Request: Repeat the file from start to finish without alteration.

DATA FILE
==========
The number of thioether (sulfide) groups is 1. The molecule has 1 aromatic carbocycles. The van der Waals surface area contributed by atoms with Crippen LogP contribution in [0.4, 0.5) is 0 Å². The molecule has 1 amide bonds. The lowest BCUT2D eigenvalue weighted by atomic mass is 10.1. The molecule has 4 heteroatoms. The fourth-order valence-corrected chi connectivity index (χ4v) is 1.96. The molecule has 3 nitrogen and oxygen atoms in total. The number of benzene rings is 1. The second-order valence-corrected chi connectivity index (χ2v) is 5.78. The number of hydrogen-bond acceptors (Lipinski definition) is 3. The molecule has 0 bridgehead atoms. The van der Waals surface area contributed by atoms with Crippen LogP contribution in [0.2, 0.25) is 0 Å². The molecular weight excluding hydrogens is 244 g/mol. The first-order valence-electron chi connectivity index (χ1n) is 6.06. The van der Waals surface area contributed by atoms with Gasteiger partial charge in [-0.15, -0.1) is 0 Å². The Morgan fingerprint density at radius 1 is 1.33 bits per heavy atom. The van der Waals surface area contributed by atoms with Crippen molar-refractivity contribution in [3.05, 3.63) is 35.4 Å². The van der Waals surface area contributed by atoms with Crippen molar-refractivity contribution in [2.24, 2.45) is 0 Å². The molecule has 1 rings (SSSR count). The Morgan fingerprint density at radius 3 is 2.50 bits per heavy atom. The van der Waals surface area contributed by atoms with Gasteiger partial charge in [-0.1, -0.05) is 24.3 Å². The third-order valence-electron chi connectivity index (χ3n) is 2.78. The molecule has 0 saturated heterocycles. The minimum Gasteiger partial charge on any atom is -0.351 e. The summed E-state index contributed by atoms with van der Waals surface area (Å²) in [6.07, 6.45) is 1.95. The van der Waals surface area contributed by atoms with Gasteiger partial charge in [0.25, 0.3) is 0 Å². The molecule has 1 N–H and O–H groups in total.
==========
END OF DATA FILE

The number of thioether (sulfide) groups is 1. The molecule has 1 aromatic carbocycles. The van der Waals surface area contributed by atoms with Crippen LogP contribution in [0.4, 0.5) is 0 Å². The molecule has 1 amide bonds. The lowest BCUT2D eigenvalue weighted by atomic mass is 10.1. The molecule has 4 heteroatoms. The fourth-order valence-corrected chi connectivity index (χ4v) is 1.96. The molecule has 3 nitrogen and oxygen atoms in total. The number of benzene rings is 1. The second-order valence-corrected chi connectivity index (χ2v) is 5.78. The number of hydrogen-bond acceptors (Lipinski definition) is 3. The molecule has 0 bridgehead atoms. The van der Waals surface area contributed by atoms with Crippen LogP contribution in [0.2, 0.25) is 0 Å². The molecular weight excluding hydrogens is 244 g/mol. The first-order valence-electron chi connectivity index (χ1n) is 6.06. The van der Waals surface area contributed by atoms with Gasteiger partial charge in [-0.15, -0.1) is 0 Å². The Morgan fingerprint density at radius 1 is 1.33 bits per heavy atom. The van der Waals surface area contributed by atoms with Crippen molar-refractivity contribution in [3.05, 3.63) is 35.4 Å². The van der Waals surface area contributed by atoms with Crippen molar-refractivity contribution in [2.24, 2.45) is 0 Å². The molecule has 1 rings (SSSR count). The Morgan fingerprint density at radius 3 is 2.50 bits per heavy atom. The van der Waals surface area contributed by atoms with Gasteiger partial charge in [-0.1, -0.05) is 24.3 Å². The third-order valence-electron chi connectivity index (χ3n) is 2.78. The molecule has 0 saturated heterocycles. The minimum Gasteiger partial charge on any atom is -0.351 e. The summed E-state index contributed by atoms with van der Waals surface area (Å²) in [6.07, 6.45) is 1.95. The van der Waals surface area contributed by atoms with Gasteiger partial charge in [0.25, 0.3) is 0 Å². The molecule has 1 N–H and O–H groups in total.